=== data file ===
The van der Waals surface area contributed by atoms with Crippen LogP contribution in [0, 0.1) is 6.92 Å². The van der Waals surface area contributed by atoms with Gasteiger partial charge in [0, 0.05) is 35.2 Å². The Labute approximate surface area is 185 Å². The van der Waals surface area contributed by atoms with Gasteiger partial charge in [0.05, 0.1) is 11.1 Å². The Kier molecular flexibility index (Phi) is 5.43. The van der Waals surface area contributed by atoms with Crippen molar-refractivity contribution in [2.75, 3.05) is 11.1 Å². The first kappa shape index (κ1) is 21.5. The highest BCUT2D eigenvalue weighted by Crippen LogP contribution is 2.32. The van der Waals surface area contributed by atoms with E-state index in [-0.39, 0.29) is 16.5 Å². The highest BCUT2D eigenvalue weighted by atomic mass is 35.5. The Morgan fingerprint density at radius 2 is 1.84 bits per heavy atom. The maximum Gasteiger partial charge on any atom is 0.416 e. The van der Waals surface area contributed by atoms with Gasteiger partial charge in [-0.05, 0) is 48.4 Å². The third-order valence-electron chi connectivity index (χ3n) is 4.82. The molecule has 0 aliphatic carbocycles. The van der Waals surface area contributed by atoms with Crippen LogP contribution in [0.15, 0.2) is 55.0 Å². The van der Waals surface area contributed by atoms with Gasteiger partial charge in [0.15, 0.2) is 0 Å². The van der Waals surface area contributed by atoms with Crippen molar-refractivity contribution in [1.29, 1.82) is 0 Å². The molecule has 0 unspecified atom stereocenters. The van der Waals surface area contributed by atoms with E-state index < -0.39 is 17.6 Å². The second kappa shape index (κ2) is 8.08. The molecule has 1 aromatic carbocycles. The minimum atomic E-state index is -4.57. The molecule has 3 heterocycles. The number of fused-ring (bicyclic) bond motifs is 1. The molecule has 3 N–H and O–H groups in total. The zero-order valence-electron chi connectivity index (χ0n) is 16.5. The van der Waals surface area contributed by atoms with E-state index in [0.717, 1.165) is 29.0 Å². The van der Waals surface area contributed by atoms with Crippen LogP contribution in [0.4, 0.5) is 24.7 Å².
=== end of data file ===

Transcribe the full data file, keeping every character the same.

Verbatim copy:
The van der Waals surface area contributed by atoms with Crippen LogP contribution in [0, 0.1) is 6.92 Å². The van der Waals surface area contributed by atoms with Gasteiger partial charge in [0, 0.05) is 35.2 Å². The Labute approximate surface area is 185 Å². The van der Waals surface area contributed by atoms with Gasteiger partial charge in [0.05, 0.1) is 11.1 Å². The Kier molecular flexibility index (Phi) is 5.43. The van der Waals surface area contributed by atoms with Crippen molar-refractivity contribution in [2.75, 3.05) is 11.1 Å². The first kappa shape index (κ1) is 21.5. The highest BCUT2D eigenvalue weighted by Crippen LogP contribution is 2.32. The van der Waals surface area contributed by atoms with E-state index in [-0.39, 0.29) is 16.5 Å². The highest BCUT2D eigenvalue weighted by atomic mass is 35.5. The Morgan fingerprint density at radius 2 is 1.84 bits per heavy atom. The maximum Gasteiger partial charge on any atom is 0.416 e. The van der Waals surface area contributed by atoms with Gasteiger partial charge in [-0.05, 0) is 48.4 Å². The third-order valence-electron chi connectivity index (χ3n) is 4.82. The molecule has 0 aliphatic carbocycles. The van der Waals surface area contributed by atoms with Crippen LogP contribution in [0.15, 0.2) is 55.0 Å². The van der Waals surface area contributed by atoms with Gasteiger partial charge in [0.15, 0.2) is 0 Å². The van der Waals surface area contributed by atoms with Crippen molar-refractivity contribution in [1.29, 1.82) is 0 Å². The molecule has 0 unspecified atom stereocenters. The van der Waals surface area contributed by atoms with E-state index < -0.39 is 17.6 Å². The second kappa shape index (κ2) is 8.08. The molecule has 1 aromatic carbocycles. The minimum atomic E-state index is -4.57. The molecule has 3 heterocycles. The number of fused-ring (bicyclic) bond motifs is 1. The molecule has 3 N–H and O–H groups in total. The zero-order valence-electron chi connectivity index (χ0n) is 16.5. The van der Waals surface area contributed by atoms with E-state index in [0.717, 1.165) is 29.0 Å². The van der Waals surface area contributed by atoms with Crippen LogP contribution in [0.4, 0.5) is 24.7 Å².